Until that day George West junior Matthew Peck will continue to work with his two pigs, Betty and Shelly, to make sure they are the best looking pigs they can be.
That don’t mean just looking good; the two pigs have to weigh a certain amount too. Just to be accepted into the show the pigs must each weigh between 225 and 280 pounds.
But getting a pig to that point doesn’t come easy.
Peck, who has been raising pigs since he was a freshman, said both his pigs are cross breeds of Hampshire and Yorkshire. He got the pigs back in November and has been working with them almost daily since then.
The months before the fair his life revolves around the pigs.
Peck and his family live in Dinero, while his pigs live at the animal barn at school, so planning is a priority when it comes to their care.
Peck makes time both before and after school to check on the animals.
The pigs have to be fed, walked and washed daily.
“The most difficult part is cleaning out the water,” Peck said.
The pigs tend to make a mess around the water bowl and often there are large puddles of mud that have to be braved to get to the water bowl.
Additionally Peck has to wash the pigs when it is hot.
“They don’t have sweat glands and they have to be cooled down,” he said.
And when it is cold outside he has to make sure and put extra shavings in their sleeping house so that the animals stay warm.
Walking them is another important component that Peck does daily. Using the pig stick on the side of their head gets them used to keeping the head up. The animals need to be used to walking in general, so on the day of the show the pigs will not be running around like crazy.
He explained that teaching the pig to hold her head up when she walks makes the body of the animal look better to the judges.
Walking and bathing the pigs is not enough; there is also feeding the animals that seems more about science than a chore.
The pigs are fed their normal food but powdered fat has to be mixed in to ensure that the animals weigh enough to make the 225-pound weight requirement; but if the pigs get to close to the 280 cutoff weight, then food will be rationed and water intake greatly reduced.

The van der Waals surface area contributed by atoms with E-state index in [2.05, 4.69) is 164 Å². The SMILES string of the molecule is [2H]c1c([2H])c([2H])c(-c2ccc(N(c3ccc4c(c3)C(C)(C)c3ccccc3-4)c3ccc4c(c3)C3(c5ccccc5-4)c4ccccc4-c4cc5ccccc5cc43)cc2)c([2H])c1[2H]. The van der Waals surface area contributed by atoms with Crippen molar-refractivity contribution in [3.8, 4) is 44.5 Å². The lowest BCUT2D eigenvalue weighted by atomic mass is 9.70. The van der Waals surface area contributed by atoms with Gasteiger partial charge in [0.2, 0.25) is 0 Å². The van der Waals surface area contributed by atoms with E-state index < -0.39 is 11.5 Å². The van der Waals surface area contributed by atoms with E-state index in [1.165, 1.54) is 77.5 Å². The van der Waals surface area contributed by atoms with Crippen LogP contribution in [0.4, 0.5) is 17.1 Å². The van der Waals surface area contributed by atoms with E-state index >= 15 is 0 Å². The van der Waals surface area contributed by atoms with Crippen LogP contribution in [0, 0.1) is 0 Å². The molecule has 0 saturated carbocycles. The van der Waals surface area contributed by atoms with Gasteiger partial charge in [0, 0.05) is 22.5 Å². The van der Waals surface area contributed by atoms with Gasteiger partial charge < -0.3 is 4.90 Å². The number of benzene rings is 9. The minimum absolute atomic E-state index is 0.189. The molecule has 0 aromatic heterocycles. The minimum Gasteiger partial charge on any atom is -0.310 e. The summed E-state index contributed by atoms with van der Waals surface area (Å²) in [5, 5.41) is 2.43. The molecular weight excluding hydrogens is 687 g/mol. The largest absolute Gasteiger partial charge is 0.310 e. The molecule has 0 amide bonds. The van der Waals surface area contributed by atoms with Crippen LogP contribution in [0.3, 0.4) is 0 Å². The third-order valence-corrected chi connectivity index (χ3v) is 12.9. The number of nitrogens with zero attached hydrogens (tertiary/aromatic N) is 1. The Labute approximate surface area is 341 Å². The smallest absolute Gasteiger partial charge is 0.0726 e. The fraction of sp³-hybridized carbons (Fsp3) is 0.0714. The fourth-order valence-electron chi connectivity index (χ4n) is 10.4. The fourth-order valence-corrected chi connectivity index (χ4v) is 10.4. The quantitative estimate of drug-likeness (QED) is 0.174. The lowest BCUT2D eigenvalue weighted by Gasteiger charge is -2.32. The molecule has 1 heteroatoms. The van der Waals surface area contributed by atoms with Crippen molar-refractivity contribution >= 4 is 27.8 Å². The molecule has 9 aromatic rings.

Once the pig is weighed in a couple days before the show, it is smooth sailing for the animal. She can eat and drink whatever she wants because her weight has already been recorded and she has been segregated into one of the eight classes.
Peck said one of the pigs is the right weight and will make it into the show while the other pig is still a little light and needs to gain some more weight before the official weigh-in.
Peck said a lot of weight will be taken off or added just by controlling the water intake of the pigs. He said they like to drink lots of water.
Once the pigs actually make it in to the show they will still have to compete against more than 100 other pigs for the coveted title of grand champion and reserve champion swine.
Getting the pigs into the show is important because then Peck will have the ability the sell of one the animals and recoup the money he invested in them.
Peck’s mom said the purchase and care of the two pigs runs about $1,800 a year. His family paid for the pigs his first year and since then he has used his earnings from the sale to buy his pigs and supplies needed to participate the next year.
When you ask Peck about the process and pig care now, he says it is tiring and is ready for it to end, but he might change his tune by the time the fair gets close next year.
Peck is not the only George West student to raise animals. Many others raise not just pigs, but also heifers, steers, rabbits, chickens, goats and lambs.